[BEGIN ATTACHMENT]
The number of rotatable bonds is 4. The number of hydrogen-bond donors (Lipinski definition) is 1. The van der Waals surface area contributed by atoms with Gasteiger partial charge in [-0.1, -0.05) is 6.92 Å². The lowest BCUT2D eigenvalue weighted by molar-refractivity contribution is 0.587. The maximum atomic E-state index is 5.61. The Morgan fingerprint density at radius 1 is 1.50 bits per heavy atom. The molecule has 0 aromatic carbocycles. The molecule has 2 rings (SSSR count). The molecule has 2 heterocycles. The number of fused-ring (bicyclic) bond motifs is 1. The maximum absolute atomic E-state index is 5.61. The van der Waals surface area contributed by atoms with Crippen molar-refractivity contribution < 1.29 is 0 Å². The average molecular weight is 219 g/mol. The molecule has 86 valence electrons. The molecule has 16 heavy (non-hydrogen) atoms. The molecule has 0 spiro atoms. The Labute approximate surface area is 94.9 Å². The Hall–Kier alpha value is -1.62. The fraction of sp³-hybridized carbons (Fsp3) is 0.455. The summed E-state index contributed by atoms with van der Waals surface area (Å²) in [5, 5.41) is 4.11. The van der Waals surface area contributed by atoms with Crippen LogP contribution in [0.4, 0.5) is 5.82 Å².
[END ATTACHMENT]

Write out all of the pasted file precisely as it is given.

The number of rotatable bonds is 4. The number of hydrogen-bond donors (Lipinski definition) is 1. The van der Waals surface area contributed by atoms with Gasteiger partial charge in [-0.1, -0.05) is 6.92 Å². The lowest BCUT2D eigenvalue weighted by molar-refractivity contribution is 0.587. The maximum atomic E-state index is 5.61. The Morgan fingerprint density at radius 1 is 1.50 bits per heavy atom. The molecule has 0 aromatic carbocycles. The molecule has 2 rings (SSSR count). The molecule has 2 heterocycles. The number of fused-ring (bicyclic) bond motifs is 1. The maximum absolute atomic E-state index is 5.61. The van der Waals surface area contributed by atoms with Crippen molar-refractivity contribution < 1.29 is 0 Å². The average molecular weight is 219 g/mol. The molecule has 86 valence electrons. The molecule has 16 heavy (non-hydrogen) atoms. The molecule has 0 spiro atoms. The Labute approximate surface area is 94.9 Å². The Hall–Kier alpha value is -1.62. The fraction of sp³-hybridized carbons (Fsp3) is 0.455. The summed E-state index contributed by atoms with van der Waals surface area (Å²) in [5, 5.41) is 4.11. The van der Waals surface area contributed by atoms with Crippen LogP contribution in [0.4, 0.5) is 5.82 Å².